In my ongoing education in marketing online, one lesson I’ve really taken aboard is the importance of the distinction between high-ticket and low-ticket products or services.

The terms probably speak for themselves, but for the sake of those not familiar with the marketing jargon, an example or two might help.

In the product area, according to a Google search I’ve just done a bottle of Yellowtail bubbly from one of our local liquor stores will cost you $10 – definitely low-ticket.

At the high-ticket end, a 1982 Chateau Lafite Rothschild will set you back around $9,126.

For services, a one-off coaching session, priced at anywhere from say $175 to $500, is low-ticket.

A 12 month, one-on-one coaching package will be priced in the thousands, and for a quality program will almost certainly be at least a five figure investment: high-ticket.


Because marketing low-ticket is a tougher call, in terms of value for your effort, than marketing high-ticket.

For one thing, you have to sell a lot more low-ticket than high-ticket items to reach your income goals.

And it’s getting harder to market low-ticket.

The online marketing experts are telling us that it is getting much harder to achieve a reasonable return on low-ticket items.

In fact, one said that as we move into this new decade, it will become nearly impossible to sell low-ticket, because of the cost of marketing, unless perhaps you have special advantages, such as a huge audience.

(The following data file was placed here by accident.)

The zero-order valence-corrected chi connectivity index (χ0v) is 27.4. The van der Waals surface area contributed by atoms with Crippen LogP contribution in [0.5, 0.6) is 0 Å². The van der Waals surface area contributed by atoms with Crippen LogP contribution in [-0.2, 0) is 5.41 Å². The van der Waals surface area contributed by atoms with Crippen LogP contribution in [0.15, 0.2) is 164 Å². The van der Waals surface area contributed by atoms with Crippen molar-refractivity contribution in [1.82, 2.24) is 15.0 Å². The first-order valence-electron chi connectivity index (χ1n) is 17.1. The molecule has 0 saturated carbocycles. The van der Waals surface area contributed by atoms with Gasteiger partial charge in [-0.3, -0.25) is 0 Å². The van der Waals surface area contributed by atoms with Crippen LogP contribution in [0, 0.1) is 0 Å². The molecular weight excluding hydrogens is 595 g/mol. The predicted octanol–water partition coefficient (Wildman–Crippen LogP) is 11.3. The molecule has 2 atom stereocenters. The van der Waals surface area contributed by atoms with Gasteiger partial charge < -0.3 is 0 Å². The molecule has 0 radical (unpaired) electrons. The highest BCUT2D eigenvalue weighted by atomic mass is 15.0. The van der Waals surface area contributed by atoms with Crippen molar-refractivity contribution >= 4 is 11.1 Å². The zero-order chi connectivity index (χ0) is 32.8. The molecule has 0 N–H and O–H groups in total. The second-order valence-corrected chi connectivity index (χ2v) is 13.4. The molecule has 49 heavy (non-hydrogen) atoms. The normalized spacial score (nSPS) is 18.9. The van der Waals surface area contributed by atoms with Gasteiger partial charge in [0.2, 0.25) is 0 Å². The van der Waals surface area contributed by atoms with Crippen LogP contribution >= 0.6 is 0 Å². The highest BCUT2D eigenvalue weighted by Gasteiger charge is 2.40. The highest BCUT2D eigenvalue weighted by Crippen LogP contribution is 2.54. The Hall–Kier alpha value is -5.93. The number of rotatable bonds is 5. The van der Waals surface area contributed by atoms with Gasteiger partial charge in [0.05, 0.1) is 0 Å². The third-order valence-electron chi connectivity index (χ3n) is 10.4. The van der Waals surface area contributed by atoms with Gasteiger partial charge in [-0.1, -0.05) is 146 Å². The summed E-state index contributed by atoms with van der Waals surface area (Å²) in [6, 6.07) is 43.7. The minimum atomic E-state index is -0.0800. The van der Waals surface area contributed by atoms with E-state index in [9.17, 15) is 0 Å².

So what’s a ballpark figure for “high-ticket”?

It will depend on the product or service, but generally not less than $3,000 and more likely, from what I read and hear, not less than $5,000.

And if you are considering affiliate marketing, I’d say you should ensure your commission per sale is not less than $1,000,

Think about that the next time someone tells you they have a great opportunity for you.

Ask, are the products high-ticket (“tell me more”) or low-ticket (“Next!”).

Then ask what your commission per sale will be.


Until this morning, I thought I had all that pretty well worked out.

Then I sat in on an online Q&A with the CEO of our Affiliate Institute business, that provides a platform and community for comprehensive, continually updated information, education and training in online marketing.

With just a few distinctions, the CEO took to a whole new level my understanding about the crucial business importance of the distinction between high-ticket and low-ticket.

I am so loving the education, training, and mentoring about online business from the Affiliate Instiute platform and team.

I’ve been around the online business world for a long time now and can say, hand on heart, this is definitely next level.

Suzie Cheel and I have set up our Facebook #FreeedomGang group, for people who want to know more about online business, especially affiliate marketing, raise questions, have discussions in a safe, spam-free space.

Does that interest you? Come and check us out at this link (note: there are a few simple questions for joining, to help us to get to know you)

#affiliatemarketing #onlinebusiness #high-ticket

Des Walsh

Business coach and digital entrepreneur. With coach training from and its Graduate School of Coaching, and a founding member of the International Association of Coaching, Des has been coaching business owners and entrepreneurs for the past 20 years. Over the same period he has also been actively engaged in promoting the business opportunities of the digital economy. He is a certified Neurolinguistic Programming (NLP) coach, and a certified specialist in social media strategy and affiliate marketing.

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